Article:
People know they can no longer go on living their normal lives and turn a blind eye to what is happening

The National Trade Union Centre in Trinidad and Tobago (the national centre for the majority of unions in the country) is identified as one of the implementing partners for the UNFPA’s Spotlight Initiative. The Initiative is a global, multi-year partnership between the European Union (EU) and the United Nations to eliminate all forms of violence against women and girls by 2030. Its focus is to build on, consolidate and scale up Trinidad and Tobago’s progress in addressing family violence through the existing architecture of laws, policies and institutions. NATUC serves as an example of the critical role that workers’ organisations must play in ensuring a safe working environment for their members, and women must be assured of this basic right. The role of policy, education and other mechanisms at the workplace is an obvious tool in this regard. NATUC engaged the Cipriani College of Labour & Co-operative Studies to facilitate its programme of work. The College’s expertise on the intersection of training in Industrial Relations and Gender makes it the ideal training provider and consultant in achieving the expected outcomes of this project.

Nevertheless, while I think the ratification of a convention is necessary and needed, ratifying conventions doesn’t change the situation. I think the change that is needed is a change in culture and a change in the power relations between men and women, and children, that is not based on the premise that men are superior, wielding more power and authority. I think we recognize now that laws must be put in place together with the convention. In Trinidad and Tobago, the police service has put in place a gender policing unit, a domestic violence hotline, and they have proclaimed that no one man or woman should go to a police station to report domestic violence or any form of violence and be turned away. There has also been a change in how you go to make a report of violence, victims will be put in a private room and discretely make their report so there is dignity for the abused person. These are some of the changes that are needed to end violence and harassment.

One issue that particularly concerns the region is climate change. Is Joe Biden's Presidency and the return of the US to the Paris Agreement a kind of relief? What could change?

Both ILO Caribbean and Public Services International in the region have been speaking about climate change and its detrimental effects. And I’d like to go back, because people need to understand that through the Caribbean sub-region and the PSI sub-regional offices the work that is being done falls in line with global trends and with what has been happening. PSI Caribbean, and most of the time through sub-regional offices, follows a program of action. And we have been meeting and educating trade unions about the detrimental effects of climate change and what actions unions must take to reverse the effects. We sensitize them about the rising sea levels and how that is an important issue for Caribbean nations, especially as Small Island Developing States. There has been increased activity in terms of disasters caused by global warming. So, for Caribbean countries, the issue of climate change is as important as the air that we breathe. It’s important that action is taken, or else we run the risk that one day the island that we live on might become a grain of sand.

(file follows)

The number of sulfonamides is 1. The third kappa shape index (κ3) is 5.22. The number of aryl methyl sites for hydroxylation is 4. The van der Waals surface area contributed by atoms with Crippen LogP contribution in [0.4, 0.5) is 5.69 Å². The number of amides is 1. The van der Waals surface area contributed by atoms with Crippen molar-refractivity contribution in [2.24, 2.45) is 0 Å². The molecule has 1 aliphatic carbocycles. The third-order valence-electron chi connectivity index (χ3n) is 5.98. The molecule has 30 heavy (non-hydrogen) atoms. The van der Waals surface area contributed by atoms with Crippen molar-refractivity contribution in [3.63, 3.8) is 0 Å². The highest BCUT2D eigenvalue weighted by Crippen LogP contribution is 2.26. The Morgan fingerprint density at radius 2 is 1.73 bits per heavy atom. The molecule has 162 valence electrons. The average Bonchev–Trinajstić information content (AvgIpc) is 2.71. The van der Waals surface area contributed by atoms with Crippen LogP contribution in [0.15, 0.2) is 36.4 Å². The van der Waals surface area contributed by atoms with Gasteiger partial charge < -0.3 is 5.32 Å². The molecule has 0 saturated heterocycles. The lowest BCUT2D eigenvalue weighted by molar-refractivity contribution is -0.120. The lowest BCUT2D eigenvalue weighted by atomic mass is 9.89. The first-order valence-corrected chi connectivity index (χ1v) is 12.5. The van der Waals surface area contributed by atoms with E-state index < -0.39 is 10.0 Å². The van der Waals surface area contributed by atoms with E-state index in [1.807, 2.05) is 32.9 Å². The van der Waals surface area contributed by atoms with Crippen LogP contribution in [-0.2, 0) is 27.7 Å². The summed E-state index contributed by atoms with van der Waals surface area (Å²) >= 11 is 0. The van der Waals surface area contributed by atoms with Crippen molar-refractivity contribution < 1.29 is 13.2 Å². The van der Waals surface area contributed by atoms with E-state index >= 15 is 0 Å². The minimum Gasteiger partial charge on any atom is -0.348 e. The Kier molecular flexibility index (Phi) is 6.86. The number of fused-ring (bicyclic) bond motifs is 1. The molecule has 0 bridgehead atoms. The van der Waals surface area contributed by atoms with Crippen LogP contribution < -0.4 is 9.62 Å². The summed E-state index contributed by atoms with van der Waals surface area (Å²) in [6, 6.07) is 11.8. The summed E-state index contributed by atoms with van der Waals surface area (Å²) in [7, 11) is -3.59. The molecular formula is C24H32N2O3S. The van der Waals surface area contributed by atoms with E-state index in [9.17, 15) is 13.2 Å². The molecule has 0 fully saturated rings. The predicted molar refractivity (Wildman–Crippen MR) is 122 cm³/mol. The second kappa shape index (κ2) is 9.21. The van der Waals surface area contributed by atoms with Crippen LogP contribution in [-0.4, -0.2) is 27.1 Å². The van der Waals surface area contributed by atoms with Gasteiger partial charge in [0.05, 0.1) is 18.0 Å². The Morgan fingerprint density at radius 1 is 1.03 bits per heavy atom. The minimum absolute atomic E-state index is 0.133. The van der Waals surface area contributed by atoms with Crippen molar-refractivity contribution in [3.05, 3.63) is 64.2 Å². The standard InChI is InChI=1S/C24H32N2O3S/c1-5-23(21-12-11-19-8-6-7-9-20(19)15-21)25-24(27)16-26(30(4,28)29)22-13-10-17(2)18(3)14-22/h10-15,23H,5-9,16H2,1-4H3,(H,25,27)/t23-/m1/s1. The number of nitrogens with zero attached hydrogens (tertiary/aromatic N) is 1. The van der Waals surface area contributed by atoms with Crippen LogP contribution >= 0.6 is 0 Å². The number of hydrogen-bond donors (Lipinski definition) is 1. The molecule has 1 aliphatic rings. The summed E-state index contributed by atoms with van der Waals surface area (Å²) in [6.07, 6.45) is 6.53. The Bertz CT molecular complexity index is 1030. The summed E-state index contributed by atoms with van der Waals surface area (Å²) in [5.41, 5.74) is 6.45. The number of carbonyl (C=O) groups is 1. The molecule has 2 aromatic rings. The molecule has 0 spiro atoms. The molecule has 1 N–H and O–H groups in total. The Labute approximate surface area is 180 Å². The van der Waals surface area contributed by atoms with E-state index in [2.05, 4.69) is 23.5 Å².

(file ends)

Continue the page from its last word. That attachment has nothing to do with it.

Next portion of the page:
For Caribbean countries, the issue of climate change is as important as the air that we breathe

We are classified as Small Island Developing States, while those on the American continent, Suriname, Guyana, Belize etc. have extensive coastlines. All of them, some more and some less, are dependent on their natural endowments for the tourism industries, which are a source of revenue and employment. For some countries, they account formore than 90% of the GDP. So, we can well understand that the pandemic has decimated some countries’ economies. But in terms of climate change all of them are vulnerable, whether from rising sea levels, more intense hurricanes, or more intense dry seasons and droughts. So, the mere fact that US President Biden has decided to re-join the Paris agreement for us means that we have a fighting chance. Once again, you’ll have the United States leading the charge for action. We know that the United States is one the biggest sources of carbon emissions and we know that those are one of the leading contributors to climate change. So, Biden signalling the will to go back to the Paris agreement bears hope for two things: one that the United States wants more to take stock of the emissions, put things in place, to clean up the air, and that the other nations that have high emissions will fall in line. And two, that, once again, we’ll go back to the point where you would have smaller nations being incentivized to take steps, whether it be by loan, funding, grants or whatever, to look for cleaner energy. To take steps to put things in place and to employ methods that will have less emission in the atmosphere.